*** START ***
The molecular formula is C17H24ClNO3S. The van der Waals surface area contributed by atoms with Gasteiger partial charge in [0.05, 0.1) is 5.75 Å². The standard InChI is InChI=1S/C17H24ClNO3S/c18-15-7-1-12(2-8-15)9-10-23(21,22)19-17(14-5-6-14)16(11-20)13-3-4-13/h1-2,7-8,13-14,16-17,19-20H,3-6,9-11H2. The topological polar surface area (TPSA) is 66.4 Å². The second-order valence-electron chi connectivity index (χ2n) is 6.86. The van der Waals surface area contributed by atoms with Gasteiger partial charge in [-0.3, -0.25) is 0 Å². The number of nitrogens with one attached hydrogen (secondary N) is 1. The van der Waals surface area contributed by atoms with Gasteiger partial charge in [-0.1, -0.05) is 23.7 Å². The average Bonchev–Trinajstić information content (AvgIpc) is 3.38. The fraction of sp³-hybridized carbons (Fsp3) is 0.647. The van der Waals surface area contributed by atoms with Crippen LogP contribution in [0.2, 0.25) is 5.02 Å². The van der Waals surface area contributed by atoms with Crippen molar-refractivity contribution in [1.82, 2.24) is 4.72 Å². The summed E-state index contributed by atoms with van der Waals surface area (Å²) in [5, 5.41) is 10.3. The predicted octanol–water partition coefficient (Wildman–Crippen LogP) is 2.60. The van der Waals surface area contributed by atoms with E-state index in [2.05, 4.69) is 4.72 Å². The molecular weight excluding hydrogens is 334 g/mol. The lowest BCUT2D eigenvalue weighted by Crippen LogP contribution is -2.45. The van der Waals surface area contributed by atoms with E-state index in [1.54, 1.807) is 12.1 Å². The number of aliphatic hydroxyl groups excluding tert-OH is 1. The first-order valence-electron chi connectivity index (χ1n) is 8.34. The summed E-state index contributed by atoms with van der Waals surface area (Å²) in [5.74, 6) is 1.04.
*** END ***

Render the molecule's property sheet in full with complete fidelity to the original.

The molecular formula is C17H24ClNO3S. The van der Waals surface area contributed by atoms with Gasteiger partial charge in [0.05, 0.1) is 5.75 Å². The standard InChI is InChI=1S/C17H24ClNO3S/c18-15-7-1-12(2-8-15)9-10-23(21,22)19-17(14-5-6-14)16(11-20)13-3-4-13/h1-2,7-8,13-14,16-17,19-20H,3-6,9-11H2. The topological polar surface area (TPSA) is 66.4 Å². The second-order valence-electron chi connectivity index (χ2n) is 6.86. The van der Waals surface area contributed by atoms with Gasteiger partial charge in [-0.3, -0.25) is 0 Å². The number of nitrogens with one attached hydrogen (secondary N) is 1. The van der Waals surface area contributed by atoms with Gasteiger partial charge in [-0.1, -0.05) is 23.7 Å². The average Bonchev–Trinajstić information content (AvgIpc) is 3.38. The fraction of sp³-hybridized carbons (Fsp3) is 0.647. The van der Waals surface area contributed by atoms with Crippen LogP contribution in [0.2, 0.25) is 5.02 Å². The van der Waals surface area contributed by atoms with Crippen molar-refractivity contribution in [1.82, 2.24) is 4.72 Å². The summed E-state index contributed by atoms with van der Waals surface area (Å²) in [5, 5.41) is 10.3. The predicted octanol–water partition coefficient (Wildman–Crippen LogP) is 2.60. The van der Waals surface area contributed by atoms with E-state index in [2.05, 4.69) is 4.72 Å². The molecular weight excluding hydrogens is 334 g/mol. The lowest BCUT2D eigenvalue weighted by Crippen LogP contribution is -2.45. The van der Waals surface area contributed by atoms with E-state index in [1.54, 1.807) is 12.1 Å². The number of aliphatic hydroxyl groups excluding tert-OH is 1. The first-order valence-electron chi connectivity index (χ1n) is 8.34. The summed E-state index contributed by atoms with van der Waals surface area (Å²) in [5.74, 6) is 1.04.